- As a butchery renowned throughout the UK – let alone its Yorkshire home – it would be easy for David Lishman of Lishman’s to rest on his laurels. After all, if it’s not broke don’t fix it, right? Instead, he has invested in catering to growing demand, taking on increasing numbers of customers and boosting efficiency into the bargain. We find out how he went about making this change happen, and the results he’s seen so far
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WHAT PUSHED YOU TO OPEN ON-SITE SMOKING, CHARCUTERIE AND BAKING AT LISHMAN’S?
We have been smoking bacon and baking pies for many years. Making charcuterie is more recent, but we have still produced this for the last eight years.
The reason for increasing volume of these products is because there is more demand. I have personally seen that in the last three to five years eating habits have changed dramatically and food is consumed much more on the go, or with very little planning in advance. Charcuterie, pies and smoked meats lend themselves to the ‘pick up’ impulse purchase which consumers buy to solve the issue of the next meal.
HOW LONG DO YOU ENVISAGE IT WILL TAKE TO MAKE YOUR MONEY BACK FROM THESE INVESTMENTS?
We have used ‘asset finance’ to purchase the equipment over five years. I am fairly confident that there will be a reasonable surplus over and above the repayments.
AND FOR LISHMAN’S AS A BUSINESS TO REAP THE REWARDS?
The rewards have been evident from the start. Because we are able to produce more volume with the same effort, we are able to take on more customers and are saying ‘we are unable to fulfil this’ a lot less often.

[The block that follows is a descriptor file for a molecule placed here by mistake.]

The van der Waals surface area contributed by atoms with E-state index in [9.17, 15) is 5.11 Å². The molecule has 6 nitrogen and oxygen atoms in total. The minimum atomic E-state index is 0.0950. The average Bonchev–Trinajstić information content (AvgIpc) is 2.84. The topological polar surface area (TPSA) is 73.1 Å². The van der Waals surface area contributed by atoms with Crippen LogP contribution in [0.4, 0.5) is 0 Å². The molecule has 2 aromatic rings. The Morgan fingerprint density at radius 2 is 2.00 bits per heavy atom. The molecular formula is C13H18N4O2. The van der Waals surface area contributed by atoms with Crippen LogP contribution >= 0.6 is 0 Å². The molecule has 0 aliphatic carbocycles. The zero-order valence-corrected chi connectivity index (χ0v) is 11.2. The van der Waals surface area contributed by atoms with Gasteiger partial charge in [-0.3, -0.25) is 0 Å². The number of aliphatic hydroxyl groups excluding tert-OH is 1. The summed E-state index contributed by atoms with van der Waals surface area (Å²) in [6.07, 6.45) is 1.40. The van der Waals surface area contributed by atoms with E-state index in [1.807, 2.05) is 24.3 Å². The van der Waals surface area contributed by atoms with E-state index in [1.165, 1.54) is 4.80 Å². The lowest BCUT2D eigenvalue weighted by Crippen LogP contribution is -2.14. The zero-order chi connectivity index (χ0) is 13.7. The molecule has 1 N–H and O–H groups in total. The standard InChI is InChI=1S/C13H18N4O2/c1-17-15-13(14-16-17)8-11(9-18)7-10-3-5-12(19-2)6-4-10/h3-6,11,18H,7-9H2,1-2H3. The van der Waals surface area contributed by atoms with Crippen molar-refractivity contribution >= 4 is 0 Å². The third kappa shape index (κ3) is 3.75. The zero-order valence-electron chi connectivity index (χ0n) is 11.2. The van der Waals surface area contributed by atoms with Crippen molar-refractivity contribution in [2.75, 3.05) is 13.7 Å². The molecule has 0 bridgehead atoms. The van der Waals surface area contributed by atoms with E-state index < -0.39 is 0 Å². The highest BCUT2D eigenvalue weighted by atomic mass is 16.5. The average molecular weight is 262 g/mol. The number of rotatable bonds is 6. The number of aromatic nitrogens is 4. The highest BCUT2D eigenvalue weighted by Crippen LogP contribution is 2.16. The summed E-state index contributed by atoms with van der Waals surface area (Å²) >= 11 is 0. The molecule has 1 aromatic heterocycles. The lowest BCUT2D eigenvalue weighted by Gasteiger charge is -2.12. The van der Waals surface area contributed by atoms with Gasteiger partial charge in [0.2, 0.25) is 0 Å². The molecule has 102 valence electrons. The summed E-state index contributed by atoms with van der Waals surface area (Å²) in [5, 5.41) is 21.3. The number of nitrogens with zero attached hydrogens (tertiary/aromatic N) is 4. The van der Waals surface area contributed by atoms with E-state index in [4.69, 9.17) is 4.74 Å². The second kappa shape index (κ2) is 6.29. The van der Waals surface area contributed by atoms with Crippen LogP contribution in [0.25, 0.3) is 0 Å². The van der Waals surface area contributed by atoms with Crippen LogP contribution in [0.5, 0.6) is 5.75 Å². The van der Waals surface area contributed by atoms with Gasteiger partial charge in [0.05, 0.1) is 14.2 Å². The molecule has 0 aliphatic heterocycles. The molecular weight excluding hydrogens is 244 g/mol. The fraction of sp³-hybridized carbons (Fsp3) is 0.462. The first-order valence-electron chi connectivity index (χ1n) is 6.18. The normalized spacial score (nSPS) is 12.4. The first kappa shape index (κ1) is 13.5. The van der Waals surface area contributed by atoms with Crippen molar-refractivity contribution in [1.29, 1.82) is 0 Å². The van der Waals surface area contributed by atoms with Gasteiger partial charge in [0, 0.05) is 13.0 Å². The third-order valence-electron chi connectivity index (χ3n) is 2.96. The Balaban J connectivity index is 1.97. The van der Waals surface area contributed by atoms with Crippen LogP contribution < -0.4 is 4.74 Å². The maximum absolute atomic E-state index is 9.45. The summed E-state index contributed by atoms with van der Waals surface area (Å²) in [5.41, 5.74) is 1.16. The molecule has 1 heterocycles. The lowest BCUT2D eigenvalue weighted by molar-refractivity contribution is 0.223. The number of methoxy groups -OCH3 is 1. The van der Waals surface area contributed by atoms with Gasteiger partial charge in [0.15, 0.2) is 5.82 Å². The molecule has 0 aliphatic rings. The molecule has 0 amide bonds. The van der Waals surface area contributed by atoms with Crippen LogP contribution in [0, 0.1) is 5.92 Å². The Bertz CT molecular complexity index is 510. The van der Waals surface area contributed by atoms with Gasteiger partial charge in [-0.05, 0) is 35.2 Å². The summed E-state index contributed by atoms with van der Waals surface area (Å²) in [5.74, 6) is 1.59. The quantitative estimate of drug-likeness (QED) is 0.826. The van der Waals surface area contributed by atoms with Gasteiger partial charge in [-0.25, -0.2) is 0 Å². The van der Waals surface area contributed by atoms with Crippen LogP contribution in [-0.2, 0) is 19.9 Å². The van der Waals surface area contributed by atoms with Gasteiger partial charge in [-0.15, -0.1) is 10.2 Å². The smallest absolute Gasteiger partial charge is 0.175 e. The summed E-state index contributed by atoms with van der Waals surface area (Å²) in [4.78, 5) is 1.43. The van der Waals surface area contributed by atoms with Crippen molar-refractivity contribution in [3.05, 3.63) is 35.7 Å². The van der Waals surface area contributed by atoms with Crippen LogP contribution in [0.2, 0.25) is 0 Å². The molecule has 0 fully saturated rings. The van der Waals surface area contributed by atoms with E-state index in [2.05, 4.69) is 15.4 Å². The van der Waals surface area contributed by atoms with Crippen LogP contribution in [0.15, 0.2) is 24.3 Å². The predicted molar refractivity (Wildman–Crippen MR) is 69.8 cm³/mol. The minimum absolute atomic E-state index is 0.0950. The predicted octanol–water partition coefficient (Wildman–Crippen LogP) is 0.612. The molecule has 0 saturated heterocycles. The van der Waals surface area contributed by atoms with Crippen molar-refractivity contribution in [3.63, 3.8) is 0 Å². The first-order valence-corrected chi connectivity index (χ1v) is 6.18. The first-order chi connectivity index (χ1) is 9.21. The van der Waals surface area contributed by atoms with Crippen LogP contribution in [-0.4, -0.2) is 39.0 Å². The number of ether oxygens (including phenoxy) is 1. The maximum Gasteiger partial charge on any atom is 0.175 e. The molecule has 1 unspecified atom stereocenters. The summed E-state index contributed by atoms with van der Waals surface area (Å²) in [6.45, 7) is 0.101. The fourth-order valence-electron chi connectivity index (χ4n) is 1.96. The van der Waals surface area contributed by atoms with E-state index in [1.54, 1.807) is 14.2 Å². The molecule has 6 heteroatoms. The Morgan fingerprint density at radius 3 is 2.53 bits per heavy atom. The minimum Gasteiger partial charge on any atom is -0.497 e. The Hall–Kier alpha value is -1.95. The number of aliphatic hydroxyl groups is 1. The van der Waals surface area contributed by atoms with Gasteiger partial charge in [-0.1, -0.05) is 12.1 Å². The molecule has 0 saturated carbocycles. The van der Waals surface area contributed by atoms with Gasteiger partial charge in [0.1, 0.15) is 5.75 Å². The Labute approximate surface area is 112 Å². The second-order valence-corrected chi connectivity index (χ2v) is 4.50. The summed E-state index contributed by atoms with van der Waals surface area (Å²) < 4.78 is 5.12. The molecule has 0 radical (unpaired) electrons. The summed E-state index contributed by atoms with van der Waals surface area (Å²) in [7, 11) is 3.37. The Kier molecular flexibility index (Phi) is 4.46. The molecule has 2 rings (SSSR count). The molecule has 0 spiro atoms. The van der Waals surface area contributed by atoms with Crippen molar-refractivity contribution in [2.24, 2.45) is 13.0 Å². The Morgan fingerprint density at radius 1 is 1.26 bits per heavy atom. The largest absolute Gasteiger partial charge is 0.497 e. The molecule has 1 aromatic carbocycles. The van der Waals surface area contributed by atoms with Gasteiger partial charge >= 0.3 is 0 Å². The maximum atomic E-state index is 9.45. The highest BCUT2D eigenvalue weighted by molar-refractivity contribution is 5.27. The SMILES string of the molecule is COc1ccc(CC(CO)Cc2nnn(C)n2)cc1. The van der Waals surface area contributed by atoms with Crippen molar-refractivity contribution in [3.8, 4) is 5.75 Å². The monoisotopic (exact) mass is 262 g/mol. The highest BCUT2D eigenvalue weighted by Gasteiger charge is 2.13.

WHAT’S THE VALUE IN EXPANSION FOR INDEPENDENT RETAILERS?
We initially made the expansion just to keep up to date. Certain parts of the premises were becoming less suitable to work in. For example, we would have to move a tray of pies before we could start making the next one. It makes us more efficient, which is hugely important, especially with the increase in labour costs we are currently seeing. Every time we have made a sizeable investment in property and equipment people notice it, and customers seem to be attracted to the shop. People like to see investment and small businesses moving forward.
WHAT SHOULD THEY CONSIDER BEFORE TAKING THE PLUNGE?
Invest in something which you know will generate sales and which you have tried and tested. We were already making charcuterie and pies before the expansion and we were bursting at the seams, so we had a pretty good idea that things would work out for us. I am not a big risk taker – I like to know there will be a return on my investment.
Personally, I wouldn’t overstretch myself financially. We don’t want to become much bigger, we just want to keep getting better and generating an income which satisfies ourselves and keeps the team employed.